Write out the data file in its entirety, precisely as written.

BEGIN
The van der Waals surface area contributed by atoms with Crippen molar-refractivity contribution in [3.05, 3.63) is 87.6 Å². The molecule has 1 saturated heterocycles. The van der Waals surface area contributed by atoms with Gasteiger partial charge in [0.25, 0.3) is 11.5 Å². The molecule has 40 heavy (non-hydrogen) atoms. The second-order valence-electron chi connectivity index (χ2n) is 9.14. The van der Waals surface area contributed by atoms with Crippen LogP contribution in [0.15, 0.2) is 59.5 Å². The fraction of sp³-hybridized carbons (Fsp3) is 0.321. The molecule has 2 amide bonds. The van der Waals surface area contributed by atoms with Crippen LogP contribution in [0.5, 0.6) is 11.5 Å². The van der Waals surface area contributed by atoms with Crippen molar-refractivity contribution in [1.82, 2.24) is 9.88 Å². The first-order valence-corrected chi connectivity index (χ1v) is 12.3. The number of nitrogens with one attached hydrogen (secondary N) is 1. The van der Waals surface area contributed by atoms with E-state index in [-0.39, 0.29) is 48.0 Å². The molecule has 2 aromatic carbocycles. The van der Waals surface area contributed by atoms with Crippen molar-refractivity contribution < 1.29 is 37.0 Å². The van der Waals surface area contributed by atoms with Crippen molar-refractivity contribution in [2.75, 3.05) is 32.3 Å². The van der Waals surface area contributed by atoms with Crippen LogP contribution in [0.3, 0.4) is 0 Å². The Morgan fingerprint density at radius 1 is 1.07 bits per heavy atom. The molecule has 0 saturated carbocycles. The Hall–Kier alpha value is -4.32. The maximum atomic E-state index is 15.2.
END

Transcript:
The van der Waals surface area contributed by atoms with Crippen molar-refractivity contribution in [3.05, 3.63) is 87.6 Å². The molecule has 1 saturated heterocycles. The van der Waals surface area contributed by atoms with Gasteiger partial charge in [0.25, 0.3) is 11.5 Å². The molecule has 40 heavy (non-hydrogen) atoms. The second-order valence-electron chi connectivity index (χ2n) is 9.14. The van der Waals surface area contributed by atoms with Crippen LogP contribution in [0.15, 0.2) is 59.5 Å². The fraction of sp³-hybridized carbons (Fsp3) is 0.321. The molecule has 2 amide bonds. The van der Waals surface area contributed by atoms with Crippen LogP contribution in [0.5, 0.6) is 11.5 Å². The van der Waals surface area contributed by atoms with Crippen molar-refractivity contribution in [1.82, 2.24) is 9.88 Å². The first-order valence-corrected chi connectivity index (χ1v) is 12.3. The number of nitrogens with one attached hydrogen (secondary N) is 1. The van der Waals surface area contributed by atoms with E-state index in [-0.39, 0.29) is 48.0 Å². The molecule has 2 aromatic carbocycles. The van der Waals surface area contributed by atoms with Crippen molar-refractivity contribution < 1.29 is 37.0 Å². The van der Waals surface area contributed by atoms with Crippen molar-refractivity contribution in [2.75, 3.05) is 32.3 Å². The van der Waals surface area contributed by atoms with Crippen LogP contribution in [0.3, 0.4) is 0 Å². The Morgan fingerprint density at radius 1 is 1.07 bits per heavy atom. The molecule has 0 saturated carbocycles. The Hall–Kier alpha value is -4.32. The maximum atomic E-state index is 15.2.